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How an Oil Shock Could Wreck the Recovery

A sabotaged pipeline in Nigeria sends oil prices over $100 a barrel.

The price of oil rose Friday amid signs of stronger economic growth in the U.S. and possible disruptions to Nigerian crude exports.

Benchmark U.S. crude for May delivery was up 20 cents to $101.48 a barrel at 0740 GMT in electronic trading on the New York Mercantile Exchange. The contract gained $1.02 to $101.28 on Thursday.

Concerns are growing in energy markets about supply from Nigeria, which produces about 2.5 million barrels of oil daily, after reports of sabotage at a pipeline, where leaks have forced Shell Nigeria to halt exports from its Forcados terminal since March 4.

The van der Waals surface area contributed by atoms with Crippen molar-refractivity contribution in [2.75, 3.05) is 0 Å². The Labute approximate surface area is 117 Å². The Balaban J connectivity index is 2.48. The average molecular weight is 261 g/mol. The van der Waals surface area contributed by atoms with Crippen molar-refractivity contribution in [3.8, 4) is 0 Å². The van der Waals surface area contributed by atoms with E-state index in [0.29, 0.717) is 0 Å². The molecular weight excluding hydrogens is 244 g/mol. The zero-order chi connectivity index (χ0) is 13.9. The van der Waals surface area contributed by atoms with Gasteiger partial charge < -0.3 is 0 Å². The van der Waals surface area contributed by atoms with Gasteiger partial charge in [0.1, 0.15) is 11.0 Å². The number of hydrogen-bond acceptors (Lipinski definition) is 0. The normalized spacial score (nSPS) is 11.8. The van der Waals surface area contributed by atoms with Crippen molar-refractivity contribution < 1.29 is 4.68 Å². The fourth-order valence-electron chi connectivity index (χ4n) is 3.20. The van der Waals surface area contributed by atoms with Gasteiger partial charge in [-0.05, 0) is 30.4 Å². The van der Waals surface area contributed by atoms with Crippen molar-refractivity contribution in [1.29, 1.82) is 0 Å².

Meanwhile, the recovery in the U.S. economy signals greater demand ahead. The Commerce Department raised its economic growth estimate for the last quarter of 2013 to 2.6 percent from 2.4 percent, largely because of higher consumer spending.

Brent crude, a benchmark for international varieties of oil, fell 13 cents to $107.70 on the ICE exchange in London.

In other energy futures trading on Nymex:

-Wholesale gasoline was down 0.5 cent at $2.935 a gallon.

-Heating oil fell 0.4 cent to $2.939 a gallon.

-Natural gas advanced 0.8 cent to $4.546 per 1,000 cubic feet.

--Associated Press

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